£2m Ming Xuande dynasty china cup goes on show in Edinburgh

Asian specialist Ling Zhu from Lyon and Turnbull Auctioneers  with the Stem Cup. Picture: PA

Asian specialist Ling Zhu from Lyon and Turnbull Auctioneers with the Stem Cup. Picture: PA

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A 600-YEAR-OLD Ming china cup valued at more than £2 million has gone on display in Edinburgh ahead of its sale at auction in Hong Kong.

The Stem Cup was made around 1425, during the Ming Xuande dynasty, and features a five-clawed dragon flying through flames in pursuit of the eternally flaming pearl.

The “rare masterpiece” will be sold by auctioneers Lyon & Turnbull at a specially curated sale of Chinese Works of Art in Hong Kong on May 31.

It will be shown in Edinburgh before being previewed in America by Lyon & Turnbull’s sister company and America’s oldest auction house, Freeman’s of Philadelphia, and then transported to Hong Kong for sale.

Lee Young, head of Asian art at Lyon & Turnbull, said: “The Ming Xuande (1426-35) mark and period blue and white Stem Cup is a rare masterpiece and, of its type, is virtually unseen outside museum collections.

“The motif of flying dragons was popular in the Yuan dynasty, but was revived in the Xuande dynasty as can be seen in this case.

“The fearsome five-clawed dragon flies among flames, chasing the eternally flaming pearl, above a sea with crashing waves tipped in white, with rocks seen around the base.”

The Stem Cup was the most valuable of 270 items bequeathed to Staffordshire University in 1944 by Mr Ernest Thornhill, a pharmacist from London who collected Oriental ceramics. His collection was originally sent to the then North Staffordshire Technical College during wartime to be kept safe, but it remained hidden away in storage for years.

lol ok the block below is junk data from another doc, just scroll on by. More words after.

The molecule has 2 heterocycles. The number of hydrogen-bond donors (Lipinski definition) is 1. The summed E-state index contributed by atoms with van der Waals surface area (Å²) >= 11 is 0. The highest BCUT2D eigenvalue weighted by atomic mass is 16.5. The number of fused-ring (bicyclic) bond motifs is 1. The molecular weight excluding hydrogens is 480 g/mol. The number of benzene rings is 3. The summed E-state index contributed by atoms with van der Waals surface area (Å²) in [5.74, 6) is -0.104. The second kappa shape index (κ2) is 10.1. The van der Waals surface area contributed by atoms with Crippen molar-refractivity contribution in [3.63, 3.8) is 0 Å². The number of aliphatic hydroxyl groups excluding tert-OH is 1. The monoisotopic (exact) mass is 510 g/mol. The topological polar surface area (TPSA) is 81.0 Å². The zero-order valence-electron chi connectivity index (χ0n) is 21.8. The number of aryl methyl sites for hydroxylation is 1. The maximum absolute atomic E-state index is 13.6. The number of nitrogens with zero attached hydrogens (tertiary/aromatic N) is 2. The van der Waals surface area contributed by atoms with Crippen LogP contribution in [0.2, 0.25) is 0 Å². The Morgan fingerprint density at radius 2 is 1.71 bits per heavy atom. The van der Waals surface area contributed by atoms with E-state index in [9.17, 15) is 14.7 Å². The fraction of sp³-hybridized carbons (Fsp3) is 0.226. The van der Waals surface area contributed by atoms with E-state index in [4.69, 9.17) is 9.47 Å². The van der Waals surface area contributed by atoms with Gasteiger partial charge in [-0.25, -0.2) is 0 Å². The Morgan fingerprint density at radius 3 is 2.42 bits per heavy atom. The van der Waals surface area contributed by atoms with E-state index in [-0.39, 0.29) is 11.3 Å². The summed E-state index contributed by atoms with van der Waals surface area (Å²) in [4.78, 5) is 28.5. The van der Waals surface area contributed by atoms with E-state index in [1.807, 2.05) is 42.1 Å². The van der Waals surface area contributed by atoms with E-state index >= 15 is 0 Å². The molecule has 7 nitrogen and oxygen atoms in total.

When it was rediscovered the university appointed Lyon & Turnbull to sell the Stem Cup to raise funds to build a permanent new home for the remainder of the collection at its Stoke-on-Trent campus.

This resource centre will enable student access to the collection for their study, complying with the original bequest and wishes of Mr Thornhill.

Lyon & Turnbull spokeswoman Grace Browne said: “It is an imperial piece, highly likely to have been handled by the emperor and therefore highly prized.

“No other examples of its quality are known to be on the open market. Other comparables are virtually unseen out of museum collections.

“Leading specialists regard the Stem Cup as the most important piece of porcelain to come out of the UK in the last ten years.”

Zhu Zhanji was the eldest son of the Hongxi Emperor and Empress Chengxiaozhao.

He ruled over a peaceful period and was fond of art, poetry and literature, although he did execute his uncle Zhu Gaoxu (the Prince of Han), his sons and 600 officials after a failed revolt.

The Xuande Emperor died of illness in 1435 after ruling for ten years. Historians have considered his reign to constitute the Ming dynasty’s golden age.

newsen@edinburghnews.com